Photos by Mark Teo
He may be a seasoned Ironman triathlete with a preference for the shorter Ironman 70.3 events, but when Timothy Cosulich registered for his first ever Ironman event in Zurich, Switzerland, in 2010, it was a means to raise money for the hospital that treated his younger sister’s illness.
“I had just heard that the Ironman thing was very tough and I thought it would get people interested if I told them. I had also never cycled in my life, though I was good with swimming,” said the former professional water polo player.
Doing things a little differently, Timothy had asked friends and colleague to commit to donating a certain amount of money depending on how he performed during the race, and had compiled a spreadsheet with the figures.
“This filled me with a sense of responsibility because an ironman, in general, is a very selfish sport, where you do it for your own ambition, or as a personal challenge. In this case, I was doing it for a greater cause. I really felt the responsibility to train, because if didn’t I wouldn’t be able to raise enough money for the hospital,” he shared.
And despite making all the possible mistakes a rookie could make, such as focusing on all the wrong things, such as swimming because it was satisfying instead of biking which he was weakest at, Timothy had managed to raise $150,000 for the hospital after finishing the event’s 3.86km swim, 180.25km bike and 42.20km run within 10.5 hours.
Building on that experience, Timothy had gone to participate in more of the endurance events, even qualifying for the Ironman World Championships in Kona, Hawaii in 2015. Taking time out of a hectic work and training schedule, we learn more about how he manages the demands of training, family and taking care of a global business with a staff of 1,000.
Davison: Ironman and Ironman 70.3 races are some of the most grueling races on the planet. What do you love most about them?
Timothy Cosulich: I’m competitive by nature, and the way triathlons work satisfies my thirst for competition. It is also a sport that allows me to interact with different people because it transcends jobs, industries, nationalities and you can find a bit of everything in it. If you’re careful in managing your work-life balance well, it is a sport that allows you to continue doing it for a relatively long time, and enjoy a variety of three sports.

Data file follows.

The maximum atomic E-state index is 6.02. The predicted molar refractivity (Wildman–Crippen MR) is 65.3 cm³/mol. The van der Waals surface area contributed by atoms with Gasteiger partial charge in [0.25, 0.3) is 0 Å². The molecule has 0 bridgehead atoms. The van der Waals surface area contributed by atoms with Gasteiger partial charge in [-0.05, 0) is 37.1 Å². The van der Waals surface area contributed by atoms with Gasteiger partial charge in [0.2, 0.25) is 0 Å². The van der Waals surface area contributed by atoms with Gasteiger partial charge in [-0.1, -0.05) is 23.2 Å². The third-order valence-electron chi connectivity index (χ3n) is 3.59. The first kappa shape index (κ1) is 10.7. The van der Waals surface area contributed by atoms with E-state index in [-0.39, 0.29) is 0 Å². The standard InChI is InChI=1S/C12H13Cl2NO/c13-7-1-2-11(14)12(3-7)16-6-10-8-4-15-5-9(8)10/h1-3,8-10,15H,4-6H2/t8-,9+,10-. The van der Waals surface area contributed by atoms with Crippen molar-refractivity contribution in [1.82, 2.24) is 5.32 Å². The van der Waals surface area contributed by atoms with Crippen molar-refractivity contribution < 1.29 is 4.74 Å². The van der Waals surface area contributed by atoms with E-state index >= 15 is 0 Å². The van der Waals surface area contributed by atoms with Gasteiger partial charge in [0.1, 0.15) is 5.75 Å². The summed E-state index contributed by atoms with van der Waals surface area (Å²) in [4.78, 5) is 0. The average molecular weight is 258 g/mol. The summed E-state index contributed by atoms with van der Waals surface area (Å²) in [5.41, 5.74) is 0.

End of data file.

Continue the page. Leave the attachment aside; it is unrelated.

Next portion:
Tells us more about your preference for the shorter Ironman 70.3 category (1.9km swim, 90km bike and 21.1km run).
Ironman racing is more about endurance whereas in the half Ironman distance, or Ironman 70.3, you have to push and get some speed as well. I’m currently focused on these half Ironman distances because I enjoy it more and it is more compatible with the rest of my life – family and work.
What’s your secret to managing family, work and committing to training?
My number one challenge is making sure that the people I work with don’t think that triathlons are my priority. Triathlons are a passion, it is a hobby, but my priority is work.
To cope, I do 90 per cent of my training very early in the morning. I’ll wake up at 5am, or earlier, and I’ll be done with training by 8am. This leaves me time to play with my son before going into the office.
How important is discipline?
It is super important because discipline applies to everything. I have my work schedules, family schedule, and my training schedule. I make an effort to combine everything and to plan beforehand.
I have a coach whom I have been working with for five years. He knows me and my work schedule very well, and knows when I have time and when I don’t. We share a calendar so he will tell me what to do and when. My coach gives me that structure with his expertise.
How do you maximise your time?
Here in Singapore, the logistics is very easy. I have a pool here in my condominium where I can swim and I have a gym where I can run, or go for one in or around Gardens By The Bay. For cycling, I have an indoor trainer which I can use at home, or I could go out and ride. The only other things I may do is either swim during lunch time, or take a quick run, so there is little impact to work or family life.
I’m sure there are compromises.
It is probably my social life because if I’m up at 5am, I’ll have to be in bed by 10am. But this goes back to the importance of having a balance. Sometimes when I’m out on a date with my wife, I don’t want to be obsessed about what I need to do for the sport.